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‘Fame’ and ‘Flashdance’ singer Irene Cara dies at 63

Irene Cara, the Oscar-winning singer who performed the electric tracks in two ambitious 1980s self-expression films, “Flashdance” and “Fame,” has died. She was 63 years old.

His death at his home in Florida was confirmed by his publicist, Judith A. Moose, on Twitter Saturday. Ms Moose, who did not say when Ms Cara died, said her cause of death was ‘currently unknown and will be released when information becomes available’.

Ms. Cara, a child actress, dancer and singer, was the voice behind two of the greatest movie theme songs of the 1980s. She performed the title track from the film “Fame” (1980).

In 1984, she won the Oscar for Best Original Song as one of the writers for “Flashdance…What a Feeling”, the title track of “Flashdance”, which she also sang. The dynamic song also earned Ms. Cara a Grammy Award in 1984 for Best Pop Vocal Performance, Female, and a Golden Globe for Best Original Song.

Ms. Cara was born Irene Escalera on March 18, 1959 in the Bronx. She has repeatedly disputed reports of her birth year, sometimes describing it as 1964. Her official Twitter account states that she was born in 1962. Her mother told The New York Times in 1970 that a young Ms. Cara , already a busy artist, was 11 years old.

His mother, Louise Escalera, was a cashier and his father, Gaspar Escalera, was a musician and worked in a steel mill. Details of Ms Cara’s survivors were not immediately available.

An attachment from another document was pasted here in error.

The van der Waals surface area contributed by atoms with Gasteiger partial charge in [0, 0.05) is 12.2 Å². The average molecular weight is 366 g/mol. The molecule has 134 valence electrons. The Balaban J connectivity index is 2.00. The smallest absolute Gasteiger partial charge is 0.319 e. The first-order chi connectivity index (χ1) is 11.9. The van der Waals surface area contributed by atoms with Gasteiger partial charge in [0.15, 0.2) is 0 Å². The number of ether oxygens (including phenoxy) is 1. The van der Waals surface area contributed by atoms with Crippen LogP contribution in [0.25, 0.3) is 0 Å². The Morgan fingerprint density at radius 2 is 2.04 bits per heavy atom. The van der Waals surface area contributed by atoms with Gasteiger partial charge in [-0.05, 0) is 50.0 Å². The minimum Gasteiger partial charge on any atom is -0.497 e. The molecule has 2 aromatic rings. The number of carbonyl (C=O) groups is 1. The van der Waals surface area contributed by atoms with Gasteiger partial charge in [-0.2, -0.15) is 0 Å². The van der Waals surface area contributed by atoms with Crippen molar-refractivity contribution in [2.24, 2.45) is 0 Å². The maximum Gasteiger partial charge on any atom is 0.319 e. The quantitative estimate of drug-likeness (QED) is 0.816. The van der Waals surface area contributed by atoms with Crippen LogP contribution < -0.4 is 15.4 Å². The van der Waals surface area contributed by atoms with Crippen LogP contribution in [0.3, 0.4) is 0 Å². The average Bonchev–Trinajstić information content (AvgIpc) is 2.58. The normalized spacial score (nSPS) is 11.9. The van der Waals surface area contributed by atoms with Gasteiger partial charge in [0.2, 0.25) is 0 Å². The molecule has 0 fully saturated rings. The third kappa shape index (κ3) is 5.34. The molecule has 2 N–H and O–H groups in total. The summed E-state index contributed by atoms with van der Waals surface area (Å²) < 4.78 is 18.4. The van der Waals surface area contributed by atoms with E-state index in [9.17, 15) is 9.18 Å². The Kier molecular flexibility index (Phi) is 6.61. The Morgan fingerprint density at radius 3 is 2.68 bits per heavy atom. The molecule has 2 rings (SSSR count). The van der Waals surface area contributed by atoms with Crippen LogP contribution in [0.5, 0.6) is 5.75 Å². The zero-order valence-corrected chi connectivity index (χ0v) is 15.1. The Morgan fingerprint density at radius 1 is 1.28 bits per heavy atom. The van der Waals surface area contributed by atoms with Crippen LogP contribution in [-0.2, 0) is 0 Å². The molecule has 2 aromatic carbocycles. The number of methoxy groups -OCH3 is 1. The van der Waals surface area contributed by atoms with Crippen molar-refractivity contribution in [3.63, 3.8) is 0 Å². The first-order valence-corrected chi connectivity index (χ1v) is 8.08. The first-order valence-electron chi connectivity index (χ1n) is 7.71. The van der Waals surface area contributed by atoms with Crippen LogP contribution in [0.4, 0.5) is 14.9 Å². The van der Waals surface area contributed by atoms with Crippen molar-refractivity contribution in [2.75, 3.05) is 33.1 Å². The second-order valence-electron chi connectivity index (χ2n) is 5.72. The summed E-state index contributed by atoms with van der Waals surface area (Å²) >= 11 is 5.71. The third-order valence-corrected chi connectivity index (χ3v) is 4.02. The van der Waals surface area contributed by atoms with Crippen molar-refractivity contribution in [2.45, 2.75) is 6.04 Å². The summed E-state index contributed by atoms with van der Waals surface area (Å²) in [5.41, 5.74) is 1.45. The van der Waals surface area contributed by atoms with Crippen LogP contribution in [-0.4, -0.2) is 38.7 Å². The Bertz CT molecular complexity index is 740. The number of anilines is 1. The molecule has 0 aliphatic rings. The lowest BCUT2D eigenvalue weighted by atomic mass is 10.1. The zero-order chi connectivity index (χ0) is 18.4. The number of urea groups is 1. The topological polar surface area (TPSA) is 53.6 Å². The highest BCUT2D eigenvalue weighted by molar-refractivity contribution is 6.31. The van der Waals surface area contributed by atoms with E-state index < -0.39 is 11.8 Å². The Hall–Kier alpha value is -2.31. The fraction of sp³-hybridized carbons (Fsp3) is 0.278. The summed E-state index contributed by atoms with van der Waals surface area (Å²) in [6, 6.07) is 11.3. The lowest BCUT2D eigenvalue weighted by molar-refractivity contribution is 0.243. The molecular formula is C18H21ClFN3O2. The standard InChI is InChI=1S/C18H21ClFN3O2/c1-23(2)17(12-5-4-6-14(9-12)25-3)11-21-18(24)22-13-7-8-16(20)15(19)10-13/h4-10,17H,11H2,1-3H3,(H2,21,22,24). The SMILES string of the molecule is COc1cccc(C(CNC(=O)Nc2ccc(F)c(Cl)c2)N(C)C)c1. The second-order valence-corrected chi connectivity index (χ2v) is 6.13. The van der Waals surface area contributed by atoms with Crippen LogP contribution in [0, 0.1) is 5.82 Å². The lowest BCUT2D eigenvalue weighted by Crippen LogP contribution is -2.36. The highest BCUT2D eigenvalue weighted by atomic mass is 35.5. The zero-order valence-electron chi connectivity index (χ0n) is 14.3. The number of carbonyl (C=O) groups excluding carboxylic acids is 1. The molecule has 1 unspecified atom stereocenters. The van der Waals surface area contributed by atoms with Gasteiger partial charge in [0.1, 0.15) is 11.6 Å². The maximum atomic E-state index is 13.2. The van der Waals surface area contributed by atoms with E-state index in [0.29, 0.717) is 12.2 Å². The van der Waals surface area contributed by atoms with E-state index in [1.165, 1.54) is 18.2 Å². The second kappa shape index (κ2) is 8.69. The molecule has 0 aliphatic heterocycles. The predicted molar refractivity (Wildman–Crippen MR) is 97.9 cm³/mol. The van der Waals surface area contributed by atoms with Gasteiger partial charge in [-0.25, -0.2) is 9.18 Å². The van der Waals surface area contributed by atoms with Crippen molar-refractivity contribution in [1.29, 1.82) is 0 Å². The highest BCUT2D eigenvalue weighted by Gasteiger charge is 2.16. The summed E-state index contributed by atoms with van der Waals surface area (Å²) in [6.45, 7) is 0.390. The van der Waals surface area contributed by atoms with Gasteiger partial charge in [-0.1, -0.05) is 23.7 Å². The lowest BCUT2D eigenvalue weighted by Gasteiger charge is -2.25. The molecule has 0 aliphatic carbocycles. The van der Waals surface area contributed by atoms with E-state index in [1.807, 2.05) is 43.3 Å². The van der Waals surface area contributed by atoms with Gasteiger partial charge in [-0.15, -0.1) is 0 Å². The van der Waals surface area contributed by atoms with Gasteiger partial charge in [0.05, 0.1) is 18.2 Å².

Ms Cara grew up in New York and took music, acting and dance lessons as a child and could have played the piano by ear at the age of five. She attended the Professional Children’s School in Manhattan, a school for child performers and children studying the arts.

As a child, she sang and danced on Spanish-speaking television. By age 13, she was a regular on “The Electric Company,” a 1970s children’s show. She was also a member of his band, the Short Circus.

She’s kept busy, taking on theatre, television and film roles, including the title role in “Sparkle,” a 1976 film about a family of female singers in the 1960s that was remade in 2012. .

Her breakout role was in the musical “Fame,” where she played Coco Hernandez, a student at an inspired school at Fiorello H. LaGuardia High School of Music & Art and Performing Arts. On the film’s soundtrack, Ms. Cara sang the title track, “Fame”, and another single, the ballad “Out Here on My Own”.

Both songs were nominated for an Oscar in 1981. The film was nominated for several awards, and “Fame” won both Best Original Song and Best Score.

She continued to act and make music into the 1990s, when she was embroiled in a legal battle with her record company over her earnings. She was awarded $1.5million by a California jury in 1993, but Ms Cara said she was “virtually blacklisted” by the music industry over the dispute, People magazine reported in 2001.

In recent years, she’s shared songs from her catalog, including some that hadn’t been released, on her podcast, “The Back Story.”

In a July 2019 episode, she opened up about her ballad “As Long As It Lasts,” and said it had similar qualities to “Out Here on My Own,” and explained why she connected with both. songs.

“Very bare, just vocal and piano and great lyrics and great story in the lyrics, those are the types of songs that I identify with as a songwriter,” Ms. Cara said.

nytimes Gt

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